A Bipartisan Push For More Tech Money


WASHINGTON — It appears Republicans and Democrats can finally agree on at
least one issue: America is losing its leadership grip on global technology.

Even more surprising? Both parties agree on the answer: more money for
science, math and engineering.


A month after House Democrats urged their
colleagues to double funding for basic research and development, a coalition
of Senate Republicans and Democrats unveiled today the same idea in
different wrapping.


The National Innovation Act proposed by John Ensign (R-Nev.) and Joe
Lieberman (D-Conn.) “nearly” doubles research funding for the National
Science Foundation and establishes an Innovation Acceleration Grants program
for high-risk, high-tech research.


“The goal of our legislation is to ensure America’s global role as a leader
in technological innovation and to tap into the vast expertise and talent at
our disposal,” Ensign said. “Innovation fosters new ideas and technology,
which leads to a more prosperous future.”


Ensign said in his year as chairman of the Republican High Tech Task Force
he has heard much about outsourcing tech jobs and the need for more American
scientists and engineers.


“This bill is all about in-sourcing,” he told reporters at a Capital press
conference. “It is essential we encourage, support and maintain an
infrastructure of innovation in technological fields of study.”


Lieberman noted the number of jobs requiring technical training is growing
at five times the rate of other occupations.


“However, the average number of students studying and entering these fields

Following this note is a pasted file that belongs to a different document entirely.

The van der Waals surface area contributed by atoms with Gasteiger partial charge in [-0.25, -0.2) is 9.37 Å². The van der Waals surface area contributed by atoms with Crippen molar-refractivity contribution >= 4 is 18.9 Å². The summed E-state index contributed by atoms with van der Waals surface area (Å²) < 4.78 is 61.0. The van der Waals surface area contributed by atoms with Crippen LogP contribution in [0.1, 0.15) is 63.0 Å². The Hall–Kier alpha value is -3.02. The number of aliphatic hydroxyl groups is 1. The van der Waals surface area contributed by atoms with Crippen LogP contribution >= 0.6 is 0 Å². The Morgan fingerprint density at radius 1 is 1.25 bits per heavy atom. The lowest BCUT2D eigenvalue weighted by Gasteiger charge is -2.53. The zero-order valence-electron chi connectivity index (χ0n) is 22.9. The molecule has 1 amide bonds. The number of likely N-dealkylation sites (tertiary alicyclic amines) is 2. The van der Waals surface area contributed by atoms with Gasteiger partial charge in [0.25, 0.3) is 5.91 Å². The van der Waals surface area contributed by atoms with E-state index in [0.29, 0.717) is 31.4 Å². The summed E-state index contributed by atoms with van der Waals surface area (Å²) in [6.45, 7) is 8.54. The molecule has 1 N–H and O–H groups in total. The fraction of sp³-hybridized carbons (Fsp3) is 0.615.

is declining, and the average of the U.S. science and engineering workforce
is rising,” he said.


Richard Luger (R-Ind.), one of nine Republicans co-sponsoring the legislation, noted that China and India annually
graduate 6.4 million from colleges, with almost 1 million of those in
engineering.


“The United States turns out 1.3 million college graduates and 70,000
engineers,” Lugar said. “We live in a global society, and by spurring
research and innovation in the U.S., we are also ensuring that our
companies stay competitive internationally and prosper domestically.”


The legislation also comes less than a week after the Organization for
Economic Co-operation and Development (OECD) issued a report stating China has overtaken the United States as the world’s leading exporter of
information and communications technology (ICT) goods.


While the senators were vague on the actual dollar amounts involved in the
legislation, Lieberman said it would “significantly increase” federal
support for graduate fellowship and trainee programs in science, math and
engineering.


George Allen (R-Va.), another co-sponsor of the bill, said the National
Innovation Act would be a “comprehensive initiative investing, incenting and
encouraging Americans into the fields of engineering, science and
technology.”


As it did after the Democrats’ November announcement, the technology
industry, which has long lamented the decline in U.S. science and
engineering students, rushed to praise the legislation.


“There is no more important public policy priority than creating an
environment in which innovation will flourish and fuel continued U.S.
economic growth and global leadership,” Lezlee Westine, president and CEO of
TechNet, said in a statement.

“The National Innovation Act embodies this
goal and rightly calls for our nation to focus our attention on the critical
areas of research and development, economic incentives and investments in
education in order to maintain our edge.”


Jim Barksdale, chairman of the Barksdale Management Group, said the
legislation “contains the right mix of common-sense initiatives to support
patent and immigration reform, but also rightly calls for a greater
commitment to research and development and a permanent extension of the R&D
tax credit.”


He added, “Put simply, this measure takes a very smart holistic approach to
help our nation stay on top.”

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